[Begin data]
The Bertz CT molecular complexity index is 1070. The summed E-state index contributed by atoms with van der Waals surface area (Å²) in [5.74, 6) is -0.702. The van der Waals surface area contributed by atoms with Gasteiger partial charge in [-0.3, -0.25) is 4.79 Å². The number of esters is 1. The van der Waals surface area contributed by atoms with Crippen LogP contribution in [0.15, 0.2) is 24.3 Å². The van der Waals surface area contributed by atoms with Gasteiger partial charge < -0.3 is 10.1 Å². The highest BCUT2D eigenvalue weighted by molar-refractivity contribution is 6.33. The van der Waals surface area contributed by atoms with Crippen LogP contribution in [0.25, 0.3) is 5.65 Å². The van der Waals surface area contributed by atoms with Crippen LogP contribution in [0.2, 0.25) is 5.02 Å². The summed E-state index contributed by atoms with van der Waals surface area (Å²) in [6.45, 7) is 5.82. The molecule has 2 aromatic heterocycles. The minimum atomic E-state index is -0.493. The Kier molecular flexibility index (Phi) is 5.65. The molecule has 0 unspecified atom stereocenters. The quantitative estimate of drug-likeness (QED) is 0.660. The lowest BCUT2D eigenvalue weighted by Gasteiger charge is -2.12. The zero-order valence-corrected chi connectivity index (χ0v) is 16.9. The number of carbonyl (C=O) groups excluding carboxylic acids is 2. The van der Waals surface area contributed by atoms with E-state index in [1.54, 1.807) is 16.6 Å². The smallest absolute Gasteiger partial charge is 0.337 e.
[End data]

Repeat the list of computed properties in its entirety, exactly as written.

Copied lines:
The Bertz CT molecular complexity index is 1070. The summed E-state index contributed by atoms with van der Waals surface area (Å²) in [5.74, 6) is -0.702. The van der Waals surface area contributed by atoms with Gasteiger partial charge in [-0.3, -0.25) is 4.79 Å². The number of esters is 1. The van der Waals surface area contributed by atoms with Crippen LogP contribution in [0.15, 0.2) is 24.3 Å². The van der Waals surface area contributed by atoms with Gasteiger partial charge < -0.3 is 10.1 Å². The highest BCUT2D eigenvalue weighted by molar-refractivity contribution is 6.33. The van der Waals surface area contributed by atoms with Crippen LogP contribution in [0.25, 0.3) is 5.65 Å². The van der Waals surface area contributed by atoms with Crippen LogP contribution in [0.2, 0.25) is 5.02 Å². The summed E-state index contributed by atoms with van der Waals surface area (Å²) in [6.45, 7) is 5.82. The molecule has 2 aromatic heterocycles. The minimum atomic E-state index is -0.493. The Kier molecular flexibility index (Phi) is 5.65. The molecule has 0 unspecified atom stereocenters. The quantitative estimate of drug-likeness (QED) is 0.660. The lowest BCUT2D eigenvalue weighted by Gasteiger charge is -2.12. The zero-order valence-corrected chi connectivity index (χ0v) is 16.9. The number of carbonyl (C=O) groups excluding carboxylic acids is 2. The van der Waals surface area contributed by atoms with E-state index in [1.54, 1.807) is 16.6 Å². The smallest absolute Gasteiger partial charge is 0.337 e.